Drugs used in Parkinson’s disease were seen to increase muscle tone and reduce eyelid droopiness and involuntary upward deviation of the eyes in a boy with aromatic L-amino acid decarboxylase (AADC) deficiency.
The case report, “Feeding difficulty and developmental delay for 8 months and nystagmus for 4 months in an infant” was published in the Chinese Journal of Contemporary Pediatrics.
AADC deficiency’s atypical clinical symptoms usually delay diagnosis until children are around 3.9 years old. Because many of the symptoms are also common to other diseases, the condition is easily misdiagnosed.
Raising awareness of the condition is therefore crucial, especially in a country like China, where these cases are extremely rare.
The Chinese team of investigators reported for the first time a case of an 8-month-old boy with feeding difficulties, low muscle tone, delayed motor development, seizures, involuntary upward deviation of the eyes and droopy eyelids. The child had light skin and hair. He could not lift his head, sit alone or turn around. On occasion, he involuntarily moved his limbs.
Further physical examination revealed an enlarged spleen and decreased electrical insulation of neurons (demyelination).
Before hospital admission, vitamin B6 was given orally, 100 mg at a time, twice a day for three weeks.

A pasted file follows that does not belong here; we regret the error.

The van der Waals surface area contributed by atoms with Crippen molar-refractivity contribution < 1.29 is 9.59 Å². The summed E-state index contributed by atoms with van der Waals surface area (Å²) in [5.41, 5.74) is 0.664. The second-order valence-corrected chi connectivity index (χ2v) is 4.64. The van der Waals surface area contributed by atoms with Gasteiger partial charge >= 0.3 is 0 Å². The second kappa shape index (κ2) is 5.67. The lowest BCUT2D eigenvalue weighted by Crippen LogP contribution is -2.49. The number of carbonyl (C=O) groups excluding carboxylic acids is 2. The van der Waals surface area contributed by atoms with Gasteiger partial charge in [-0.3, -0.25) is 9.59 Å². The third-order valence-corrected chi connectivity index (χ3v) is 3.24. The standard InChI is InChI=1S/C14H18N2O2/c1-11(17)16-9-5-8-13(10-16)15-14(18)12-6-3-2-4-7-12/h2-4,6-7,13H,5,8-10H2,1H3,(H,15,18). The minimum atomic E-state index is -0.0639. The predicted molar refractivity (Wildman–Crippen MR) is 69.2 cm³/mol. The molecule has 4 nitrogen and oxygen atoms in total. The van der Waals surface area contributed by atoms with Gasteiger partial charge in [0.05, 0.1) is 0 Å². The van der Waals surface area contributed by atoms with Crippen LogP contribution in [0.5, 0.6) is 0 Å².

Blood, urine, glucose, heart, liver and kidney tests were normal. Genetic testing showed two mutations in the DDC gene, coding for the AADC enzyme. The child’s parents said there was no family history of the disease.
Based on his clinical examination, the boy was diagnosed with AADC deficiency. This was confirmed by high levels of 3-O-methyldopa as measured by dried blood spot. This is a major metabolite of levodopa’s (L-DOPA) metabolism, which studies have associated with the disease.
Current management therapy for AADC deficiency only alleviates symptoms caused by low levels of dopamine and serotonin in the brain. Medication usually includes one or a combination of dopamine receptor agonists, monoamine oxidase inhibitors, and vitamin B6.
The boy was treated with the dopamine receptor agonist pramipexole dihydrochloride, the catechol-O-methyltransferase inhibitor entacapone (the drug blocks one of the enzymes that degrades dopamine), and vitamin B6.
Three days after starting therapy, the boy’s eyelids were no longer droopy; the frequency of involuntary eye movements was decreased. At this time, no changes to motor function were observed.
Treatment mildly increased muscle tone, and after six months of treatment the child was able to say “mother,” “father,” and other overlapping sounds. But there were no significant changes in motor function and involuntary eye movements and seizures kept occurring.
Given the difficulty in diagnosing AADC deficiency and the condition’s rarity, newborns should have their 3-O-methyldopa blood levels measured.
“Physicians should enhance their ability for identifying AADC deficiency, so as to facilitate early diagnosis and treatment of this disorder. Genetic counseling for birth health and prenatal diagnosis should be performed for parents in need,” researchers concluded.